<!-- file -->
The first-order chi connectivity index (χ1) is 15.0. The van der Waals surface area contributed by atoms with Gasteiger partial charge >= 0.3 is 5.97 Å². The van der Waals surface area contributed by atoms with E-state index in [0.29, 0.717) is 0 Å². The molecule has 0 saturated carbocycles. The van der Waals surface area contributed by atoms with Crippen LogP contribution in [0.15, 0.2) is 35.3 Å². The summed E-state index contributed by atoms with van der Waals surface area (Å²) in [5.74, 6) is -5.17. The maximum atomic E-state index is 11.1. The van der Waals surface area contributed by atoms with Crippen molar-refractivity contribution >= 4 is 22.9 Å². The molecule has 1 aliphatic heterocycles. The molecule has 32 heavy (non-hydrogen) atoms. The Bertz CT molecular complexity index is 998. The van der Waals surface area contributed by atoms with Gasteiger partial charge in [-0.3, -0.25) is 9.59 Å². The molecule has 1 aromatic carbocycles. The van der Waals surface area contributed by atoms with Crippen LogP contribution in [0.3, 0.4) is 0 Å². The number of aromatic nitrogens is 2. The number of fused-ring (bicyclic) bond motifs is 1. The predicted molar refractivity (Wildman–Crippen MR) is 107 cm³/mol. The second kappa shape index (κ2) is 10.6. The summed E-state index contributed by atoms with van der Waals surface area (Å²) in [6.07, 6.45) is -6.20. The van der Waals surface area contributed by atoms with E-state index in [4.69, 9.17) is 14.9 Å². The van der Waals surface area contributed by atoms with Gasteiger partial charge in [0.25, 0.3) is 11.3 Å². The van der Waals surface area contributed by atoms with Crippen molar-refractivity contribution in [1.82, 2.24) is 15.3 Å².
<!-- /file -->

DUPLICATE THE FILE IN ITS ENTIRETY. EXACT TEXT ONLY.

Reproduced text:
The first-order chi connectivity index (χ1) is 15.0. The van der Waals surface area contributed by atoms with Gasteiger partial charge >= 0.3 is 5.97 Å². The van der Waals surface area contributed by atoms with E-state index in [0.29, 0.717) is 0 Å². The molecule has 0 saturated carbocycles. The van der Waals surface area contributed by atoms with Crippen LogP contribution in [0.15, 0.2) is 35.3 Å². The summed E-state index contributed by atoms with van der Waals surface area (Å²) in [5.74, 6) is -5.17. The maximum atomic E-state index is 11.1. The van der Waals surface area contributed by atoms with Crippen molar-refractivity contribution >= 4 is 22.9 Å². The molecule has 1 aliphatic heterocycles. The molecule has 32 heavy (non-hydrogen) atoms. The Bertz CT molecular complexity index is 998. The van der Waals surface area contributed by atoms with Gasteiger partial charge in [-0.3, -0.25) is 9.59 Å². The molecule has 1 aromatic carbocycles. The van der Waals surface area contributed by atoms with Crippen LogP contribution in [0.3, 0.4) is 0 Å². The number of aromatic nitrogens is 2. The number of fused-ring (bicyclic) bond motifs is 1. The predicted molar refractivity (Wildman–Crippen MR) is 107 cm³/mol. The second kappa shape index (κ2) is 10.6. The summed E-state index contributed by atoms with van der Waals surface area (Å²) in [6.07, 6.45) is -6.20. The van der Waals surface area contributed by atoms with E-state index in [4.69, 9.17) is 14.9 Å². The van der Waals surface area contributed by atoms with Gasteiger partial charge in [0.25, 0.3) is 11.3 Å². The van der Waals surface area contributed by atoms with Crippen molar-refractivity contribution in [1.82, 2.24) is 15.3 Å².